The way to impart this skill from the teaching side and to acquire it on the learning side lies in consciously dealing with complexity and ambiguity and the ways in which they have an impact. Using this approach, holistic systems can be actively elaborated as early as in school, for instance, the linking of water, energy and food supply. When students search for diverse opportunities for change and discuss and think through the related effects, they “develop their ability to recognize multiple solutions and work successfully with ambiguity,” it says in the OECD learning compass 2030.
4. Ability to act
Understanding things is the first key step, influencing and changing them is the second one. That students do this or at least try to cannot be taken for granted. This requires a relevant skill. In the OECD Learning Compass 2030, this skill is called “student agency:” “It is about acting rather than being acted upon; shaping rather than being shaped; and making responsible decisions and choices rather than accepting those determined by others,” it says in the Learning Compass.
This learning journey begins in early childhood: When a child experiences that its actions matter to its surroundings, that it can make an impact, the child will develop a sense of self-efficacy, which lays the foundation for student agency later in life. During the years in school this can be developed further by independent elaboration and establishing areas of emphasis. Co-determination and democratic processes in school can promote this as well: students that help shape a schoolyard practice learning by doing that will subsequently benefit them in their professional careers and in everyday life.
Learning researcher Stamov Roßnagel from Jacobs University Bremen views self-management skills as a primary educational goal, too – across all age groups. In teaching his students, he primarily promotes the skills of making evidence-based choices and developing new approaches – skills that will subsequently be in demand in their careers, irrespective of their roles or sectors of the economy. The best was to do this, says the professor, is by actively involving students from their first semester on in research and research-based consulting.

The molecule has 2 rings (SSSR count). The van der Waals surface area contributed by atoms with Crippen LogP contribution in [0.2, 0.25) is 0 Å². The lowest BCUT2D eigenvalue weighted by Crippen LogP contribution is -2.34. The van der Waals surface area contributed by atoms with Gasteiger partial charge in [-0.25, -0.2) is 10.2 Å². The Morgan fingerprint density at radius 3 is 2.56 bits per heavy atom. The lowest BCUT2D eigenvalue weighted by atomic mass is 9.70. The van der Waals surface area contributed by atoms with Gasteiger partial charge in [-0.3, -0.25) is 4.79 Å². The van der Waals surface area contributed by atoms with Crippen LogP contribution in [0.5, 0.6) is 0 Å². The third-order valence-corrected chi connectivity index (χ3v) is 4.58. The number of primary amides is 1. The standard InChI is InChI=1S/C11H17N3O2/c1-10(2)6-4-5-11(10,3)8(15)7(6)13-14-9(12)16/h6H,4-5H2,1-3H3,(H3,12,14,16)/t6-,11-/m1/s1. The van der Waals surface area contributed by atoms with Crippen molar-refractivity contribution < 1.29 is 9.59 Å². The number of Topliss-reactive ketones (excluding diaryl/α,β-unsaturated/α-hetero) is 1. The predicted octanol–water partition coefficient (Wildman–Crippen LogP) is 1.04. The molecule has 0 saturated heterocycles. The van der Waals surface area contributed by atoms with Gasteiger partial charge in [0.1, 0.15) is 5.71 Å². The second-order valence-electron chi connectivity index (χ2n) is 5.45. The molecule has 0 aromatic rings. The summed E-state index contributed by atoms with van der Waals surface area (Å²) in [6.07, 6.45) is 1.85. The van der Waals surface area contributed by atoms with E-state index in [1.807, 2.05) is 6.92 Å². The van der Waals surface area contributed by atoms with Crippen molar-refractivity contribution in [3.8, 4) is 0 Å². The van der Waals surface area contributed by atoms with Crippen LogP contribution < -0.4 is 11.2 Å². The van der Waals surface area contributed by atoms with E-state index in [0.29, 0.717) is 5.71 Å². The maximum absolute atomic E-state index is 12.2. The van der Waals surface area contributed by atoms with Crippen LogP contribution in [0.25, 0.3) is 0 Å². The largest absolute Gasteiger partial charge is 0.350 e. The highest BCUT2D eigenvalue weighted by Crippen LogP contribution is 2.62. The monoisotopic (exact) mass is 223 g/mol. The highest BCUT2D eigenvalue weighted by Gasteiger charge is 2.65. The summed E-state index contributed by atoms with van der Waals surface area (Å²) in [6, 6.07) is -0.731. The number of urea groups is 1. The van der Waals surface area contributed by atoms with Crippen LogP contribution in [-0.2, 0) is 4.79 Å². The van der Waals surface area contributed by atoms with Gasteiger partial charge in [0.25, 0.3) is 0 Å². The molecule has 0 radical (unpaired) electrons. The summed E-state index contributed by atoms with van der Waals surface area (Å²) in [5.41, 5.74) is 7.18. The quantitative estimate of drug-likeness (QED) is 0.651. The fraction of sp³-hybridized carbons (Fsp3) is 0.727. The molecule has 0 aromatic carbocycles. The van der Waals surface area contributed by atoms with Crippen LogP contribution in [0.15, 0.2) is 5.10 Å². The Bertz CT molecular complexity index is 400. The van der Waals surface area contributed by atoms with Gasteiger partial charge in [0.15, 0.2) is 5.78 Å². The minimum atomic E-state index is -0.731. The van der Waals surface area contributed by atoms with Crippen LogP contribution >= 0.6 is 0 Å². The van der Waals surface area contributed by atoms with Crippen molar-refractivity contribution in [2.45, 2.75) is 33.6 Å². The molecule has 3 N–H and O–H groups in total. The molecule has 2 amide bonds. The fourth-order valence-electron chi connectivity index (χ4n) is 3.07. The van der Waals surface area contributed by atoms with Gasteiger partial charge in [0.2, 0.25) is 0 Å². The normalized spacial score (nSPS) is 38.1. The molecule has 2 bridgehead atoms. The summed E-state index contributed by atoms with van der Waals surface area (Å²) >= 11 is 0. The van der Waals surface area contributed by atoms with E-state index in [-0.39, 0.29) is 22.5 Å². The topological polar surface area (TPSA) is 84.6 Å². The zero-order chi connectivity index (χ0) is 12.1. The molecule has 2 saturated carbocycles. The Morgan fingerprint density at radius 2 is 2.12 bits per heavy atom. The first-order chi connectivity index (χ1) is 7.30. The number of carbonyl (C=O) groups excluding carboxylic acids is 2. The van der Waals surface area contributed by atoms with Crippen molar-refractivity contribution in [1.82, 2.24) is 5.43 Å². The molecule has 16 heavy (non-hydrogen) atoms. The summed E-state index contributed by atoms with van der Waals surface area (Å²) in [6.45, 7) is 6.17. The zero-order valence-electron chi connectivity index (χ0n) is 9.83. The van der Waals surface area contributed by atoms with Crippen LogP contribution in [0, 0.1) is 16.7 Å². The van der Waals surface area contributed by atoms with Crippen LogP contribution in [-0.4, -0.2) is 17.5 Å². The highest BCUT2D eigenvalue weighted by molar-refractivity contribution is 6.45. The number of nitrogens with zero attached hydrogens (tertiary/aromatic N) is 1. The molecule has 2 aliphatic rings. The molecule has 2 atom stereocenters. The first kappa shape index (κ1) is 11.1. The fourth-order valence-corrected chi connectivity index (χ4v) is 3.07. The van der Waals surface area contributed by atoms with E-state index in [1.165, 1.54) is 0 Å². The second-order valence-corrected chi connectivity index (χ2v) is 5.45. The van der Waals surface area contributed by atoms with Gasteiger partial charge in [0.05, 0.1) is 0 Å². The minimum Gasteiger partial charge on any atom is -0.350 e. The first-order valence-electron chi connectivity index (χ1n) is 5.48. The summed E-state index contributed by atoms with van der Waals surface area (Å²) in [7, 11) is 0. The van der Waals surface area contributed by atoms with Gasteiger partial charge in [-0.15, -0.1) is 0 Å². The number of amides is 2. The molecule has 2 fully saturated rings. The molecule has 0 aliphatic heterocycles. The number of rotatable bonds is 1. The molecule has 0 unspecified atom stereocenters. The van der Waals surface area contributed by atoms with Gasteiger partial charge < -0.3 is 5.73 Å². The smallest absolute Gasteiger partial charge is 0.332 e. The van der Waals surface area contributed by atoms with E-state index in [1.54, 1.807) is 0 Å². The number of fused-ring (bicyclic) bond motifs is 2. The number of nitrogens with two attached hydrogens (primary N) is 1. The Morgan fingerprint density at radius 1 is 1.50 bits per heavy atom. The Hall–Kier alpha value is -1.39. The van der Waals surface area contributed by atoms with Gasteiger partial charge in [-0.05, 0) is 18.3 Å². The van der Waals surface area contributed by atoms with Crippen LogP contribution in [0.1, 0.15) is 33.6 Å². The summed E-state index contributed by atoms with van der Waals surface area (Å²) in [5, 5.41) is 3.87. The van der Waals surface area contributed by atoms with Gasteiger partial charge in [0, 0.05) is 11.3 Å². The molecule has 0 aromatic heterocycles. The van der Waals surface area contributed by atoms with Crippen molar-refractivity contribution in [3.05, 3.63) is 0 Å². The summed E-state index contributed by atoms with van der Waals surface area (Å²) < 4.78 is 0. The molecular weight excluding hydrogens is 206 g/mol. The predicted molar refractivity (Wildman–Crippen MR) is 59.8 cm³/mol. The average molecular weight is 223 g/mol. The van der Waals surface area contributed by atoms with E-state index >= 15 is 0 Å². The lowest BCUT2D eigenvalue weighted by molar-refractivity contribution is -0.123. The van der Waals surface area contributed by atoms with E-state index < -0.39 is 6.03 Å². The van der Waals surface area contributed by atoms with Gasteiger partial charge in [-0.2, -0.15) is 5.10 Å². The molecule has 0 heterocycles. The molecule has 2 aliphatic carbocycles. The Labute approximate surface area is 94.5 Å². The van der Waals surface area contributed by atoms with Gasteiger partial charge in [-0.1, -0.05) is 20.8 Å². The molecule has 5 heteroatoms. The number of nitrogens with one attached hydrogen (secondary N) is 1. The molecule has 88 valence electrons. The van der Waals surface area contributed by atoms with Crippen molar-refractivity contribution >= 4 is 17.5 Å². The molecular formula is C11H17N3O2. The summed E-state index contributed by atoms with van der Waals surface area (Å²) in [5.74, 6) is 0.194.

Examples of new and emerging jobs and matching educational areas of emphasis
5. Ethics as a compass for choices
Those who make choices, those who are able to take action can make an impact – in various directions. That’s why taking action always implies an assumption of responsibility. Assuming responsibility for one’s own actions should always directly be part of taking action. The OECD Learning Compass 2030 says: “Students who have the capacity to take responsibility for their actions have a strong moral compass that allows for considered reflection, working with others and respecting the planet.”
To achieve this, we have to ask ourselves some critical questions – before and after taking action – from which we learn for the future: What should I do? Was that the right thing to do? Where are the limits? When considering the consequences in retrospect, should I have acted exactly in this or a different way? All the players in the educational system should try to impart and promote such practice: parents as well as educators, teachers as well as lecturers.
Three questions for …
… Paul Seren, Training Manager, Schaeffler Germany
Industry 4.0, digitization, the world of work is changing faster and faster. Companies are required to adjust their training. What is important in this context?
Industry 4.0 means that everything is interlinked with everything else – not only the machines, but the workers in particular. That’s why the ability – and more importantly, the willingness – to think out of the box is expected of new employees. Schaeffler therefore encourages apprentices and students to be flexible in their reasoning. They should have the capacity for managing change in order to upset the apple cart of things they’ve been trained in today and to learn something totally new. This, by the way, also applies to the trainers, who continually have to be sensitized regarding their personal readiness for change through respective training activities.
Under these prerequisites, how is Schaeffler adapting its training content in order to keep pace with technological progress?
For the past four years, all apprentices in Germany, irrespective of being trained in an industrial/technical or a commercial vocation, have been able to build a functional 3D printer – with everything that this entails – during their apprenticeships. Networking is important in this context. An aspiring mechatronics specialist communicates with an industrial business management assistant, a software developer with an industrial mechanic. Aside from fostering teamwork as part of an apprenticeship, this reveals further hidden potential. This form of training at Schaeffler has been successfully rolled out in the United States and Europe as well and is also planned to be exported to China in the near future.
Virtual Reality and Augmented Reality will become central training toolsPaul Seren
What other innovations is Schaeffler planning to use in making apprentices fit for the future?
Virtual Reality and Augmented Reality will become central training tools. Virtual welding simulators have been used for quite some time, but this entire area holds additional potential – especially in manufacturing. For instance, handling, loading and repairing machines can be virtually trained in this way. This is an important innovation also in view of the fact that we’ll probably have to continue observing distancing rules for a longer period of time.